The other day, while reading a book by the ‘undercover economist’ Tim Harford, I came across an example taken from poker of how people react to profits or losses. The author spent months studying poker, which, unlike most other card games, is elaborately organised at the highest level. He attended something called the World Series of poker in the gambling capital of the world, Las Vegas, and studied the techniques of what he calls ‘highly rational players’. One of them, Chris Ferguson, is a game theorist with a PhD and was world champion at the time.
Like any game or sport, poker can be analysed rationally, but in actual play, it’s a game where emotions and psychology play a big role. Players told Harford there are specific phases when players are the most prone to emotional surges that drive bad decision-making. Specifically, just after they had suffered a big loss. That’s the phase when they are most prone to making aggressive bets that are not well thought out. This also happens when they have missed out on some win that they should have landed but did not because of an error or oversight. In these situations, the right thing to do would be to acknowledge the loss and replan. However, what seems to happen is that players do not mentally accept the loss. They plan more aggressive and risky strategies in order to win back the money they feel is theirs by right. Obviously, now is the time to understand what is happening and make a correction.
Does this sound familiar in the world of investments? Of course it does. This is exactly what equity investors do. Every aspect of the behaviour is the same. Recognising a losing (or lost) situation and not trying to salvage it by trying to be heroic is a basic skill in investing. I find even mutual fund investors, who should have no element of gambling in their investing behaviour, are prone to this kind of thinking.
In fact, there’s generally a large blind spot in the investing mindset of even seasoned mutual fund investors, which is selling out of a fund. So much of the conversation around investing (and I plead guilty here) is about making the investments that getting out of investments is not something which many investors do well.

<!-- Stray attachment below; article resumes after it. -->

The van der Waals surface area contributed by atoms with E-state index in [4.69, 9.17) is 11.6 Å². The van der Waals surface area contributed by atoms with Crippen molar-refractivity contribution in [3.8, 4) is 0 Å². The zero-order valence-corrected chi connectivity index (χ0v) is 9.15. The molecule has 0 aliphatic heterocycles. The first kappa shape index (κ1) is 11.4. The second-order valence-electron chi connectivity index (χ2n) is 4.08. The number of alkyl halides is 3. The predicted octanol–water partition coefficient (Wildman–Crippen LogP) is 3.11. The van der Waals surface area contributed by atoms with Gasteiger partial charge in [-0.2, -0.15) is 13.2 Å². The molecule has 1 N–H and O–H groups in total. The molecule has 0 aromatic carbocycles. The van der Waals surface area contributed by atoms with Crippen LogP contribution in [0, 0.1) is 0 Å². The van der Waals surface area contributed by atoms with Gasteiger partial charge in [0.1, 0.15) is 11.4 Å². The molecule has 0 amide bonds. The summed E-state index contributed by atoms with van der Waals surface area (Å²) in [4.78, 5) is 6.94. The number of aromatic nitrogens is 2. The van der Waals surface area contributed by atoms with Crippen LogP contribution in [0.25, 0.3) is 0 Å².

There are many reasons for selling funds, not all of them are good ones. There can be exceptions but the good reasons tend to be about the investor’s own finances and the wrong reasons tend to be about the fund. That may not be clear so I’ll explain. Overactive investors give three reasons for wanting to sell off a fund investment One, they’ve made profits; two, they’ve made losses and three, they’ve made neither profits nor losses. That sounds like a joke but isn’t. Someone will say, “Now that my investments have gone up, shouldn’t I book profits?” Alternatively, “This fund has lost a bit of money recently, shouldn’t I get out of it?” And finally, “The fund has neither gained nor lost, shouldn’t I sell it?” What I’m saying is that investors who have a bias for continuous action can create a logic for taking action out of any kind of situation. And which is the right reason for selling a fund? Obviously, none of the above. By themselves, they are not legitimate reasons for selling a fund.
So when should investors sell their funds? The right answer is they should be guided by their own financial goals. You should sell a fund when you need your money. The primarygoal of investing is not to invest but to sell because that’s when you achieve your goal. Be guided by that.